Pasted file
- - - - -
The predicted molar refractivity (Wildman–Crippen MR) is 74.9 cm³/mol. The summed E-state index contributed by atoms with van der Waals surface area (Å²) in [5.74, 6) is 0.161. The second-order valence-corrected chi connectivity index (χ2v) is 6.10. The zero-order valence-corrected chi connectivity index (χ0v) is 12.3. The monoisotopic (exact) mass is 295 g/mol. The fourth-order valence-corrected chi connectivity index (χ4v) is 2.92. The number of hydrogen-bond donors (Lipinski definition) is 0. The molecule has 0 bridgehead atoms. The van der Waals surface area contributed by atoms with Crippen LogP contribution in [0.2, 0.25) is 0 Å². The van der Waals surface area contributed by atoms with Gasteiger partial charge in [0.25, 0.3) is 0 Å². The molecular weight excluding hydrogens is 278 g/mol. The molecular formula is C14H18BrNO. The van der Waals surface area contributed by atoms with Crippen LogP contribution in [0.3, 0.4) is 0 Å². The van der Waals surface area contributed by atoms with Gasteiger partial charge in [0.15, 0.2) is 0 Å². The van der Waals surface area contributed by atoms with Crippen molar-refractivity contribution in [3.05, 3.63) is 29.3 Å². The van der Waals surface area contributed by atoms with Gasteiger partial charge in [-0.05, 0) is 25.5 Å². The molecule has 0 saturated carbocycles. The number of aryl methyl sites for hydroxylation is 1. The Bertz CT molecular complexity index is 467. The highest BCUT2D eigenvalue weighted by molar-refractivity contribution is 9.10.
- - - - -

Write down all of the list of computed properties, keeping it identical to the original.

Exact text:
The predicted molar refractivity (Wildman–Crippen MR) is 74.9 cm³/mol. The summed E-state index contributed by atoms with van der Waals surface area (Å²) in [5.74, 6) is 0.161. The second-order valence-corrected chi connectivity index (χ2v) is 6.10. The zero-order valence-corrected chi connectivity index (χ0v) is 12.3. The monoisotopic (exact) mass is 295 g/mol. The fourth-order valence-corrected chi connectivity index (χ4v) is 2.92. The number of hydrogen-bond donors (Lipinski definition) is 0. The molecule has 0 bridgehead atoms. The van der Waals surface area contributed by atoms with Crippen LogP contribution in [0.2, 0.25) is 0 Å². The van der Waals surface area contributed by atoms with Gasteiger partial charge in [0.25, 0.3) is 0 Å². The molecular weight excluding hydrogens is 278 g/mol. The molecular formula is C14H18BrNO. The van der Waals surface area contributed by atoms with Crippen LogP contribution in [0.3, 0.4) is 0 Å². The van der Waals surface area contributed by atoms with Gasteiger partial charge in [0.15, 0.2) is 0 Å². The van der Waals surface area contributed by atoms with Crippen molar-refractivity contribution in [3.05, 3.63) is 29.3 Å². The van der Waals surface area contributed by atoms with Gasteiger partial charge in [-0.05, 0) is 25.5 Å². The molecule has 0 saturated carbocycles. The number of aryl methyl sites for hydroxylation is 1. The Bertz CT molecular complexity index is 467. The highest BCUT2D eigenvalue weighted by molar-refractivity contribution is 9.10.